His fantasy invariably involves one of two unrealistic and surreal scenarios. In the first one, he holes up under his front porch and snipes at the knees of government stormtroopers who are coming for his guns. That is, until someone gets the bright idea to simply run an APC over the front porch, thereby squishing Joe Bob and his feverish dream of getting into the history books.
The second involves him retreating to some idyllic place in a rural area, where he and other like-minded folks will wait in ambush for the aforementioned jack boots. The whole idea conjures up an image of a bunch of sweaty, overweight guys from one of those weird John Bly retreats who end up eating twigs and berries while they snuggle up next to a campfire with Charlie Sheen in a way that's not the least bit homoerotic.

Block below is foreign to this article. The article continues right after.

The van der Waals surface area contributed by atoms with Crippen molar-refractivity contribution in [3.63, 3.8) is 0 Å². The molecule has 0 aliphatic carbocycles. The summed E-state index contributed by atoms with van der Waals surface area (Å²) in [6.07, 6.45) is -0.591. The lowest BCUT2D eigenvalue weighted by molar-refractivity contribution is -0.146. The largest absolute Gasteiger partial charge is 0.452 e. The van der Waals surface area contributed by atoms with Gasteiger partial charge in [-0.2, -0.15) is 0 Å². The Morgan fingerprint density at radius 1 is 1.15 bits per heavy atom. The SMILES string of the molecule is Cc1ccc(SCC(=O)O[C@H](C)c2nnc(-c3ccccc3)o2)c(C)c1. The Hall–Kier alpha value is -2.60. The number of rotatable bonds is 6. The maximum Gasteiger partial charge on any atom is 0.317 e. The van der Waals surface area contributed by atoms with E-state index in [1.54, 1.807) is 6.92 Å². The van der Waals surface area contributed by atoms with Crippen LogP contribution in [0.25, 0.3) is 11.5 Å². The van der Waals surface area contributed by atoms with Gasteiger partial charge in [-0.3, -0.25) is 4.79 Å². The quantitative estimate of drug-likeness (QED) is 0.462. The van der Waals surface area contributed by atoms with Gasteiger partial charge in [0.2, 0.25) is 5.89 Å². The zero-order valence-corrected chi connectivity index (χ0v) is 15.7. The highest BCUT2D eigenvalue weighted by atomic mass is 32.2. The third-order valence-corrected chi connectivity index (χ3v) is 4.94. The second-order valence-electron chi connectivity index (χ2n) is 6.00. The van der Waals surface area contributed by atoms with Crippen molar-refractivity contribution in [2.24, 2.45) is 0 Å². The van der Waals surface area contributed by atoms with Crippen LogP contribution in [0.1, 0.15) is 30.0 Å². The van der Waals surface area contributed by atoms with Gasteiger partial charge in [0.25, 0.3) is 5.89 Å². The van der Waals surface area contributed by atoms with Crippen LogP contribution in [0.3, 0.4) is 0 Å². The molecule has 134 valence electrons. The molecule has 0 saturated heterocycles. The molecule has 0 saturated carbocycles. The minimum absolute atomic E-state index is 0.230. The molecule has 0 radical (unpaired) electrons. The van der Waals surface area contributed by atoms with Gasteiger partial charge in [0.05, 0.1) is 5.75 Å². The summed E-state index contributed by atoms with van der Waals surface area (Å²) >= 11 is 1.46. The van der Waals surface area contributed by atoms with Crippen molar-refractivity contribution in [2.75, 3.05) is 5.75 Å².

This isn't 1994, and we have a very real chance of beating gun control this time around. The best part is, we don't even have to resort to violence. If you can't afford to ante up a measly 25 bucks to support the NRA, and you're too lazy to engage in creative thought, I've got a pre-written email you can send to your Senators and Representatives.
We've got a few gun bills currently floating around in the House. Given that Joe Biden's blue-ribbon panel hasn't even issued any recommendations, these seem a bit premature. Irregardless, here's a quick rundown.
HR 34 is this year's iteration of the Blair Holt Act, seeking to require licensing for all gun owners. It has no cosponsors. HR 117 is proposed by a guy from New Jersey named Rush Holt. I've never heard of him, either. This one seeks licensing and registration of handguns. Again, no cosponsors.